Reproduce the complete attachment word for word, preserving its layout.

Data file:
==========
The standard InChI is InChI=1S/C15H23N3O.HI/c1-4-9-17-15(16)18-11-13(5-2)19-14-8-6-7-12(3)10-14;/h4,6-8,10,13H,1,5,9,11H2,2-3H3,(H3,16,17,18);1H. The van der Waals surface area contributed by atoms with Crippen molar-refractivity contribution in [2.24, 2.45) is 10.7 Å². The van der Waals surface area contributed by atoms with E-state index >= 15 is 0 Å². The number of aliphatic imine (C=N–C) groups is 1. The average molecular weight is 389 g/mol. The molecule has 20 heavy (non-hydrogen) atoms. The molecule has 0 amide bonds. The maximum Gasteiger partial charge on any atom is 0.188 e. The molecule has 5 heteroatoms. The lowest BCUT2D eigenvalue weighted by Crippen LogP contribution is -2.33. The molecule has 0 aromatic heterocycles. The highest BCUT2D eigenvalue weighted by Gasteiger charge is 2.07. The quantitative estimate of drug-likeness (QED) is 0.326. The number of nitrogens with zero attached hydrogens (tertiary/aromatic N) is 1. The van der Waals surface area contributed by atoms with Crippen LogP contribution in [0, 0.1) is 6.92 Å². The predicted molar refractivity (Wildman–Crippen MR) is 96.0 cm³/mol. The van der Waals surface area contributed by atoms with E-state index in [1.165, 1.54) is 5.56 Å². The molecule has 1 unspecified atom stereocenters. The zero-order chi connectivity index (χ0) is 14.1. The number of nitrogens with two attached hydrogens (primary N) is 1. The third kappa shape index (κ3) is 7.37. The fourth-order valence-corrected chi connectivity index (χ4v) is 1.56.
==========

The standard InChI is InChI=1S/C15H23N3O.HI/c1-4-9-17-15(16)18-11-13(5-2)19-14-8-6-7-12(3)10-14;/h4,6-8,10,13H,1,5,9,11H2,2-3H3,(H3,16,17,18);1H. The van der Waals surface area contributed by atoms with Crippen molar-refractivity contribution in [2.24, 2.45) is 10.7 Å². The van der Waals surface area contributed by atoms with E-state index >= 15 is 0 Å². The number of aliphatic imine (C=N–C) groups is 1. The average molecular weight is 389 g/mol. The molecule has 20 heavy (non-hydrogen) atoms. The molecule has 0 amide bonds. The maximum Gasteiger partial charge on any atom is 0.188 e. The molecule has 5 heteroatoms. The lowest BCUT2D eigenvalue weighted by Crippen LogP contribution is -2.33. The molecule has 0 aromatic heterocycles. The highest BCUT2D eigenvalue weighted by Gasteiger charge is 2.07. The quantitative estimate of drug-likeness (QED) is 0.326. The number of nitrogens with zero attached hydrogens (tertiary/aromatic N) is 1. The van der Waals surface area contributed by atoms with Crippen LogP contribution in [0, 0.1) is 6.92 Å². The predicted molar refractivity (Wildman–Crippen MR) is 96.0 cm³/mol. The van der Waals surface area contributed by atoms with E-state index in [1.165, 1.54) is 5.56 Å². The molecule has 1 unspecified atom stereocenters. The zero-order chi connectivity index (χ0) is 14.1. The number of nitrogens with two attached hydrogens (primary N) is 1. The third kappa shape index (κ3) is 7.37. The fourth-order valence-corrected chi connectivity index (χ4v) is 1.56.